Want a Long Life? Not Too Heavy, Not Too Thin

Here’s to Your Long Life

What’s the optimal BMI for a long life? New research may startle you! Check out how the apparent optimal BMI may be changing and some tips you can implement to live a healthy, long life!

Who doesn’t want a long life?

As most people in the United States have followed the Body Mass Index (BMI) guidelines (the accuracy of this index is another article by itself), most of us already know that anything over 25 is considered “overweight” – which is a strong indication that you are not in good health.

But new research suggests that people who are a bit heavier have the least chance of dying young. Danish researchers have used data from 1976-78, 1991-94, and 2003–13 to examine the link between mortality and BMI in more than 100,000 citizens.

Researchers found that the BMI value associated with the lowest all-cause mortality has increased by 3.3 over 3 decades from 1976-1978 to 2003-2013, from 23.7 to 27.

They found that the optimal BMI for decreasing your mortality rate was actually in the range of what is classified as “overweight”.

Want a Long Life- Not Too Heavy, Not Too ThinToday’s overweight individuals have a lower mortality rate than they did in previous decades. This can be attributed to increases in medical technologies and living standards. But according to Borge G. Nordestgaard, MD, the study’s senior author and the clinical profession at the University of Copenhagen, the reason for this change is still undetermined.

Dr. Nordestgaard warns us not to get the wrong impression from this new study as results should not suggest that people should eat as much as they desire or that those with normal healthy weight should become overweight.

With that being said, those with a slightly overweight BMI shouldn’t be as worried about their weight as they have before.

So, what can we do to increase the chances of living longer? Here are 5 tips to help you live a healthy, long life.

1. Strength Train

Exercise promotes longevity as strength training is the best way to live a long, healthy life. The beneficial effects of strength training include better balance, strong bones, and greater mobility. By exercising at least 3-5 days a week, you help you start to improve your fitness, strength, and overall health.

2. Limit Exposure to Chemicals

In today’s day and age, we are more exposed to environmental chemicals than ever before. Limit your exposure to environmental chemicals such as Bisphenol-a (BPA), which includes gasoline, plastic hygiene products, dyes, and food additives.

These harmful chemicals are linked to cardiovascular disease, poor reproductive health, Alzheimer’s, and cancer.

3. Maintain Great Relationships

Research shows that maintaining good friends will help you live a long life. The quality of social relationships is strongly linked to the quality of life, mental health, and longevity.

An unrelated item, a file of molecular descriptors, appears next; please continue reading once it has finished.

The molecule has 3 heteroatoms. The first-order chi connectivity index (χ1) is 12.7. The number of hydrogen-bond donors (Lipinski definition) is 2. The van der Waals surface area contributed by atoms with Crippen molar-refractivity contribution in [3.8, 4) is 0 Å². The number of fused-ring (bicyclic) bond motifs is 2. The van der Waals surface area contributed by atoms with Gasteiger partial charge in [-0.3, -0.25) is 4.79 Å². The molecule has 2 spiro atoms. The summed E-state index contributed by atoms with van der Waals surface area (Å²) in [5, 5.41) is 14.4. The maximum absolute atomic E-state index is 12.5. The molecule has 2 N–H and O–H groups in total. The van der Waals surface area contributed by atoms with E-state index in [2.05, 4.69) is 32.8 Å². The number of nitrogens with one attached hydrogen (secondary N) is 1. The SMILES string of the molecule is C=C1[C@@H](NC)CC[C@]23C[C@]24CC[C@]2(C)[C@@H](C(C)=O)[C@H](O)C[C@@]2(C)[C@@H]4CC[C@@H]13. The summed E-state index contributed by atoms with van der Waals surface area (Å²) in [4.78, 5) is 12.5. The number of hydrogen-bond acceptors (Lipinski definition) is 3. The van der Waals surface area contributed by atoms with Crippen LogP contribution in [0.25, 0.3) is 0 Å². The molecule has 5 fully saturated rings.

Those with a strong social relationship have a 50% increase in survival when compared to those with a solitary lifestyle.

Want a Long Life Not Too Heavy, Not Too Thin brain4. Protect Your Brain

Use antioxidants to protect your brain. By boosting antioxidant levels, you will promote better brain health and cognitive function to prevent Alzheimer’s disease. Other important brain nutrients include vitamin D, magnesium, zinc, and omega-3 fatty acids. You may also go for some brain enhancement supplements like Addium Review to protect your brain.

Vitamin D may also be the most important nutrient your body can receive for longevity. While Vitamin D deficiency is a widespread risk across more demographics, a low vitamin D intake can increase the threat of disease and death.

Increase your vitamin D level by consuming at least 5,000 IUs a day.

5. Consume Omega-3s

Increase your fat intake with healthy omega-3 anti-inflammatory foods. Omega-3 fats produce healthier cells which means less disease, less chronic inflammation but more longevity.

While Trans fats are a big problem when it comes to fat intake, healthy omega-3 fatty acids decrease the risk of serious diseases including cardiovascular disease, Alzheimer’s, and cancer. You can consume omega-3 fatty acids in cold-water fish or supplements.


By making a few adjusting to your lifestyle, you will increase the chance of living longer.

Starvation and harmful diets obviously aren’t the way to go. Instead, exercise, eat well, maintain a healthy mind, and let yourself indulge every once in a while. Limit gluten and refined foods as much as possible and eat a high protein diet with carbs, fiber, and antioxidant-rich foods.

Be sure to correct unhealthy behaviors to keep your body healthy and young.

Margaux Diaz is Health and Fitness Expert. She has completed her Master's Degree in Biotechnology from the university of Southern California. She is an inspirational writer who firmly believes in the power of self-motivation. She is also a contributor author at Consumer Health Digest since five yeas. To get more tips regarding health and fitness connect with her on Facebook , Twitter and Google+.
Margaux Diaz